Joseph Iregbu

Purpose Guy

Grace Meets Works — Contending Against Two Extremes

My daughter absolutely loves Luther in Real Time podcast by Ligonier Ministries. It’s an exceptional narration of the events that culminated in Martin Luther’s famous ‘Here I Stand’ speech 500 years ago.

During our school run this week, she asked if we could listen to the podcast (again) in the car. I obliged. A few minutes into the podcast, she picked up on something and said to me:

We are not saved by our works but by faith in Jesus Christ. Our works can’t save us!

The danger of performance-based religiosity

So, let me back up a little bit…

One of Luther’s many contentions with the Catholic Church at the time was the erroneous belief that paying for indulgences and obtaining a corresponding letter meant you had little suffering at purgatory.

This meant the more your good deeds outweighed your bad, you’ll be fine. It was at this point my daughter interjected with her comment.

In a previous post, I wrote about how religion got in the way of the spiritual leaders of Jesus’ time.

They witnessed the days their forefathers longed to see but their heart was fixated on the letters of the law, not the free gift of God.

Christians are not justified before God because of our good deeds — rather, our good deeds are evidence of our justification by grace through faith. Grace and faith come before works // Grace Meets Works Click To Tweet

We must be wary of performance-based religiosity that assumes right standing with and acceptance by God BECAUSE of our busyness in God’s vineyard.

Saved by grace but known by our works

If you are born of God, you are accepted; not because of your performances but because of the atoning work of Christ and your absolute faith in Him and the work He has done.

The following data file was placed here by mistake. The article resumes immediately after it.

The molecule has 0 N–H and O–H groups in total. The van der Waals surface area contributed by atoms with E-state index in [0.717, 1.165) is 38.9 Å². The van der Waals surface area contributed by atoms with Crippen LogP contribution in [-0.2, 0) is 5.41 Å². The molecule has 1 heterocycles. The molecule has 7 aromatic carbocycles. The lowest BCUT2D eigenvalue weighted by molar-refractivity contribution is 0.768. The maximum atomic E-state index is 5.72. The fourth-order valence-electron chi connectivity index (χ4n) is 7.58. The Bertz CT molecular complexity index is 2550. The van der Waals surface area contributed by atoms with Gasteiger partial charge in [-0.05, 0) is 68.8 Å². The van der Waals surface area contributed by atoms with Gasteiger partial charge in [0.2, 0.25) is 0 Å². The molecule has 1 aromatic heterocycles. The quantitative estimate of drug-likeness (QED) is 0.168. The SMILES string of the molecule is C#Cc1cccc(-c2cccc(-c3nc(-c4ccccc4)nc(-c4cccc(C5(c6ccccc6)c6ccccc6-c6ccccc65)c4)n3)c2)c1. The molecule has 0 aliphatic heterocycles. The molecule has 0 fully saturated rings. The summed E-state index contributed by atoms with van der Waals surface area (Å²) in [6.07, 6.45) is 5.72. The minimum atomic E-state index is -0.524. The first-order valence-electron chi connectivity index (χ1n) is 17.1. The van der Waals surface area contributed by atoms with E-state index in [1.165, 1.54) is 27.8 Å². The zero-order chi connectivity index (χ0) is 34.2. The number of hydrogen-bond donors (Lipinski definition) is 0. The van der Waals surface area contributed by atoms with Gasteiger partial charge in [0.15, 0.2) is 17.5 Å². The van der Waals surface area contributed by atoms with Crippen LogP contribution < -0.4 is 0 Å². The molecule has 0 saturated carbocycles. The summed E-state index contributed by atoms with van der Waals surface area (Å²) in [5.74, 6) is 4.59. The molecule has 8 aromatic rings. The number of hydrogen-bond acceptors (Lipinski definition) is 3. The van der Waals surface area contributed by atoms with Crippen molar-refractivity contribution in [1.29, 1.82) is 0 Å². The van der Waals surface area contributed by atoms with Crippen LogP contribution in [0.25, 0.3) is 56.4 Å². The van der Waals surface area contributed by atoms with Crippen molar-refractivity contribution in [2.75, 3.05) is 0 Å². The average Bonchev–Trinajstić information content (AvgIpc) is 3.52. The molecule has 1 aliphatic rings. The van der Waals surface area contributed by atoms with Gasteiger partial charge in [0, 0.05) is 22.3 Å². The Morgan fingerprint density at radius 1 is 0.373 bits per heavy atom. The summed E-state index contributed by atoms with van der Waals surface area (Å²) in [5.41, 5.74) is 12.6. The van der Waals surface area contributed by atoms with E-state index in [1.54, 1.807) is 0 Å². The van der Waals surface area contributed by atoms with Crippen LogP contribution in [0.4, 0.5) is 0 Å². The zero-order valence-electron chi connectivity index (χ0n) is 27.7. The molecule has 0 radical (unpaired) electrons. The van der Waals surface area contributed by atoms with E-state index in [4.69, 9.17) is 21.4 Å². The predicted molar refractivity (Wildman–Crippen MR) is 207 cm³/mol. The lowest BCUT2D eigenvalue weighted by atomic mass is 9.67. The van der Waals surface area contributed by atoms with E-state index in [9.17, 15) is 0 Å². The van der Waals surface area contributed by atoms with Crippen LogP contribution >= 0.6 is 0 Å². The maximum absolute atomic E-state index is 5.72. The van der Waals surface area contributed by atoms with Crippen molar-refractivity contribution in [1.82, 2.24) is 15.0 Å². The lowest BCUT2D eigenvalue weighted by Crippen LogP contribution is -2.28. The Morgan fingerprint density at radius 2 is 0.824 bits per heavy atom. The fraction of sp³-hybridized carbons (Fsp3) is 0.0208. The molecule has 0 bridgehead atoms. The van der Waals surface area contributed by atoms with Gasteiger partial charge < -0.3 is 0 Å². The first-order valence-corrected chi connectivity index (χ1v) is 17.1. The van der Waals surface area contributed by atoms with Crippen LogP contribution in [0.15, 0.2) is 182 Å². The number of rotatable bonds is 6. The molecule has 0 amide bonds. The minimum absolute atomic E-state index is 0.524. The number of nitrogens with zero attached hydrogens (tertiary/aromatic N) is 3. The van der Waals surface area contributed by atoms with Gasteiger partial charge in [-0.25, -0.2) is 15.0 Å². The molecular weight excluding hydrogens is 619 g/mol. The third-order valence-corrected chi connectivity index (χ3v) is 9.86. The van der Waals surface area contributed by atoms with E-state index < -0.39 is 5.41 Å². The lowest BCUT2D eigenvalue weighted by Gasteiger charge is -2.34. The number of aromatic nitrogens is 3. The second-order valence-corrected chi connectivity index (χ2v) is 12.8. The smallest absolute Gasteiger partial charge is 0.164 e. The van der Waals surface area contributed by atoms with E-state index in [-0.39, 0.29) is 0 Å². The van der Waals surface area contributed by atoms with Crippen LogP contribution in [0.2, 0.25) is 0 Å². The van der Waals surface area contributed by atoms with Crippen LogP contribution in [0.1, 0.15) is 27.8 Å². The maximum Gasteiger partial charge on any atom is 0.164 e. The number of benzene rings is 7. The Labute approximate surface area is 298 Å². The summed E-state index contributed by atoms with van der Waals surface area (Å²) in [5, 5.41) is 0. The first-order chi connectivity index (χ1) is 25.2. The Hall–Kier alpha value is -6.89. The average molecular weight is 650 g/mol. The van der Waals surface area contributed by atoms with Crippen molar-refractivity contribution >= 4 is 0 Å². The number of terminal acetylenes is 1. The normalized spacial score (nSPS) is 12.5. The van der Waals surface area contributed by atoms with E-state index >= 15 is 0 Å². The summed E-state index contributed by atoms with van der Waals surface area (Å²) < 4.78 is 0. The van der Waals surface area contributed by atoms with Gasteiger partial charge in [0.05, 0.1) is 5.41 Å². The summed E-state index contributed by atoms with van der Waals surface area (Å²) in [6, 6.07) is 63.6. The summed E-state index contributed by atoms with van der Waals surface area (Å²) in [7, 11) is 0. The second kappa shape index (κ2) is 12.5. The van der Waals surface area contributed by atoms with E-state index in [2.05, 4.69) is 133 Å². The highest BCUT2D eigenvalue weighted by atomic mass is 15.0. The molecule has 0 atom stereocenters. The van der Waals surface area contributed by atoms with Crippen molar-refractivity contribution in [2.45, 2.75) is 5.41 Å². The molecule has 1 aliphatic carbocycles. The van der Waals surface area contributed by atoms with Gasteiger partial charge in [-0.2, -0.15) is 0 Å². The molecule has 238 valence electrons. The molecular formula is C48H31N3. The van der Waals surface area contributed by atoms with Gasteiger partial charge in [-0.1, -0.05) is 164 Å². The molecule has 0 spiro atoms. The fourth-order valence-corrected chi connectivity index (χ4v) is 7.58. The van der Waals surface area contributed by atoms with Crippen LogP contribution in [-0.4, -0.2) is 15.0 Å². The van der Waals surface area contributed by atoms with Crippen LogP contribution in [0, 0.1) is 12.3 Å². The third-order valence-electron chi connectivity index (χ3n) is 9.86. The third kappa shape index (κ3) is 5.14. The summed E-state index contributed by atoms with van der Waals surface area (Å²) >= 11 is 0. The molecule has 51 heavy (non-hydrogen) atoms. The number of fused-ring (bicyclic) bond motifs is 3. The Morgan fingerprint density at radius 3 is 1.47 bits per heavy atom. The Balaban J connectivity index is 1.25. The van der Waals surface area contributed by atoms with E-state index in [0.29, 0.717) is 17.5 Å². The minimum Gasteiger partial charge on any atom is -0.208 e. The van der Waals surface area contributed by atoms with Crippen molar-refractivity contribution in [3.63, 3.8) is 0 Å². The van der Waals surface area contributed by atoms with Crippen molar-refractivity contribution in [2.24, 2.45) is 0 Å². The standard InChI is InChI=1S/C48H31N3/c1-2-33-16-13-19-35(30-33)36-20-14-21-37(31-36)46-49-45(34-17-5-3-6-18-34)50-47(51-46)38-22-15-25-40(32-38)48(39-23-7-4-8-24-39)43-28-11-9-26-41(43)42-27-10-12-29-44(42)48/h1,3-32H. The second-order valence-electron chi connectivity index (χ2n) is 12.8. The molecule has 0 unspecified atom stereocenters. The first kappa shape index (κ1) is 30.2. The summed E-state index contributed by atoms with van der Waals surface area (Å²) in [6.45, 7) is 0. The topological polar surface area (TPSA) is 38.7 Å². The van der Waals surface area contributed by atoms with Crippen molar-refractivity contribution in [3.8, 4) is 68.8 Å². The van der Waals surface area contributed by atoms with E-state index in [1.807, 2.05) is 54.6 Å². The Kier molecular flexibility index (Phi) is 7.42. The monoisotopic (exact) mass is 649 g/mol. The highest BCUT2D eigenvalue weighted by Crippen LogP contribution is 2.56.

The biblical theology of justification by grace alone, through faith alone, in Christ alone and to the glory of God alone seem to have either been discarded or abused over the centuries.

Yes, we are saved by the sacrifice of another on our behalf (Jesus). Yes, we are kept by the power of another in our lives (the Holy Spirit). And yes, our daily lives must affirm both realities.

Mere confession of faith in Christ without the corresponding life of holiness is futile. A name tag simply doesn’t change your reality.

But notice the order in Ephesians 2:8-10; our good works are only on the basis that we are saved by grace through faith first.

We are saved by grace but known by our works, and neither can stand without the other Titus 2:11-12, Matthew 7:16-20, Acts 3:19, James 2:14-26.

Contending against two extremes

Unfortunately, we must contend against two extremes; the hyper-grace theologians who erroneously argue that grace covers us no matter how we live and the performance-based legalists who make good works the ground of salvation.

Both are wrong. Both are fatal. And the Bible counters both sides.

Titus 2:11-12, Hebrews 12:14, 2 Timothy 2:20-22, 1 Corinthians 10:12, Romans 6:1-2, 11-16, 1 Corinthians 9:27, 1 Thessalonians 4:7, 1 Corinthians 5:1-13, 1 Peter 1:15-19 quash the sentiments of hyper-grace theology.

To counter legalism, look no further than Ephesians 2:8-10 or Isaiah 64:6. All our righteousness, outside of Christ, count for nothing in the end.

Our right standing with God is on the ground of His grace and mercy alone. But we have a duty to grow in Christ-likeness and holiness. Otherwise, we make a mockery of Christ's sacrifice and forfeit God's mercies // Grace Meets Works Click To Tweet
Check out the latest episode on Purpose Guy Podcast EP34: Remember Lot’s Wife on Spotify, Anchor, Apple Podcast or anywhere you get podcast.

Photo by Timothy Eberly on Unsplash.

About Joseph Iregbu

From a homeless, near-school-dropout to living a story worth telling. Purpose is my passion. What's your story?

Leave a Reply

Get Regular Updates

Join other readers to get regular updates from my blog for free. Enter your email address to sign up. I won’t spam you. That’s a promise.